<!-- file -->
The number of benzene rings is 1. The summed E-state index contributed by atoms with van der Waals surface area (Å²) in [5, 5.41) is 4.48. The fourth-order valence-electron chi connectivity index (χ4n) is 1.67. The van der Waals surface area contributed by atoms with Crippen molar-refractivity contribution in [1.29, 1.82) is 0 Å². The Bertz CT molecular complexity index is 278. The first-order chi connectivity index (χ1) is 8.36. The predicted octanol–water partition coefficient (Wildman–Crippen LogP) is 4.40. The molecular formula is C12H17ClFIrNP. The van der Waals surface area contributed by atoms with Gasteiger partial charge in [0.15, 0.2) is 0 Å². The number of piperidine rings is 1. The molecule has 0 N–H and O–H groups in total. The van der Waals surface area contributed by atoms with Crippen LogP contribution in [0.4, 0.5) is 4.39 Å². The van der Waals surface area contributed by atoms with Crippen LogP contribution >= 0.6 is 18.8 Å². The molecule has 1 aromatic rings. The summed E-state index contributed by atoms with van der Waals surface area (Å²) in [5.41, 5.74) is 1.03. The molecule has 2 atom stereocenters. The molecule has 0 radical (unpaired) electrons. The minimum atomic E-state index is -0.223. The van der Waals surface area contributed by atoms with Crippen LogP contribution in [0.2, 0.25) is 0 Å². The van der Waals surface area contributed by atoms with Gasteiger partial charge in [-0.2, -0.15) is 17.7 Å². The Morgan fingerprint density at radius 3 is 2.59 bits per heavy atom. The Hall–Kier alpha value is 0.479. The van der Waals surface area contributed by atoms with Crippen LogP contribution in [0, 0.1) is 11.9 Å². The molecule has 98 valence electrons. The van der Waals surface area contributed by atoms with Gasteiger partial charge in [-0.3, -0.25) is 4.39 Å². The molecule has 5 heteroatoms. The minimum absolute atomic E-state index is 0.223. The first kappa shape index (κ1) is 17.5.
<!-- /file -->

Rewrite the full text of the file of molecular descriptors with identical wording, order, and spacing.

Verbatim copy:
The number of benzene rings is 1. The summed E-state index contributed by atoms with van der Waals surface area (Å²) in [5, 5.41) is 4.48. The fourth-order valence-electron chi connectivity index (χ4n) is 1.67. The van der Waals surface area contributed by atoms with Crippen molar-refractivity contribution in [1.29, 1.82) is 0 Å². The Bertz CT molecular complexity index is 278. The first-order chi connectivity index (χ1) is 8.36. The predicted octanol–water partition coefficient (Wildman–Crippen LogP) is 4.40. The molecular formula is C12H17ClFIrNP. The van der Waals surface area contributed by atoms with Gasteiger partial charge in [0.15, 0.2) is 0 Å². The number of piperidine rings is 1. The molecule has 0 N–H and O–H groups in total. The van der Waals surface area contributed by atoms with Crippen LogP contribution in [0.4, 0.5) is 4.39 Å². The van der Waals surface area contributed by atoms with Crippen LogP contribution >= 0.6 is 18.8 Å². The molecule has 1 aromatic rings. The summed E-state index contributed by atoms with van der Waals surface area (Å²) in [5.41, 5.74) is 1.03. The molecule has 2 atom stereocenters. The molecule has 0 radical (unpaired) electrons. The minimum atomic E-state index is -0.223. The van der Waals surface area contributed by atoms with Crippen LogP contribution in [0.2, 0.25) is 0 Å². The van der Waals surface area contributed by atoms with Gasteiger partial charge in [-0.2, -0.15) is 17.7 Å². The Morgan fingerprint density at radius 3 is 2.59 bits per heavy atom. The Hall–Kier alpha value is 0.479. The van der Waals surface area contributed by atoms with Crippen LogP contribution in [0, 0.1) is 11.9 Å². The molecule has 98 valence electrons. The van der Waals surface area contributed by atoms with Gasteiger partial charge in [-0.3, -0.25) is 4.39 Å². The molecule has 5 heteroatoms. The minimum absolute atomic E-state index is 0.223. The first kappa shape index (κ1) is 17.5.